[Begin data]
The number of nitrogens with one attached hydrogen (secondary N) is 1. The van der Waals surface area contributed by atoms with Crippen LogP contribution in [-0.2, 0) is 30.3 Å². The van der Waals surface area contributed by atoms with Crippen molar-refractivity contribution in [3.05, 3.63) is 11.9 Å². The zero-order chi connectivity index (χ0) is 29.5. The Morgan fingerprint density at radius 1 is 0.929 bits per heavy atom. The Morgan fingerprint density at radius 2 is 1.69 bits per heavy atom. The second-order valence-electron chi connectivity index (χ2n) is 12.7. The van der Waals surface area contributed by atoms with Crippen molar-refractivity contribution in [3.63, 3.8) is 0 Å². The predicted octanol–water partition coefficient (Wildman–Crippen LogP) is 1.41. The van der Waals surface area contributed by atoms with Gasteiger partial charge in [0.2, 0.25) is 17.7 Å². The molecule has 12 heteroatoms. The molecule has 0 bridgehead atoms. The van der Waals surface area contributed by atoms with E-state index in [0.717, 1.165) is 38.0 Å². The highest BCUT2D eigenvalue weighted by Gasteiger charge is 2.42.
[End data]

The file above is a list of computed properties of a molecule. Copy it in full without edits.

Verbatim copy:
The number of nitrogens with one attached hydrogen (secondary N) is 1. The van der Waals surface area contributed by atoms with Crippen LogP contribution in [-0.2, 0) is 30.3 Å². The van der Waals surface area contributed by atoms with Crippen molar-refractivity contribution in [3.05, 3.63) is 11.9 Å². The zero-order chi connectivity index (χ0) is 29.5. The Morgan fingerprint density at radius 1 is 0.929 bits per heavy atom. The Morgan fingerprint density at radius 2 is 1.69 bits per heavy atom. The second-order valence-electron chi connectivity index (χ2n) is 12.7. The van der Waals surface area contributed by atoms with Crippen molar-refractivity contribution in [3.63, 3.8) is 0 Å². The predicted octanol–water partition coefficient (Wildman–Crippen LogP) is 1.41. The van der Waals surface area contributed by atoms with Gasteiger partial charge in [0.2, 0.25) is 17.7 Å². The molecule has 12 heteroatoms. The molecule has 0 bridgehead atoms. The van der Waals surface area contributed by atoms with E-state index in [0.717, 1.165) is 38.0 Å². The highest BCUT2D eigenvalue weighted by Gasteiger charge is 2.42.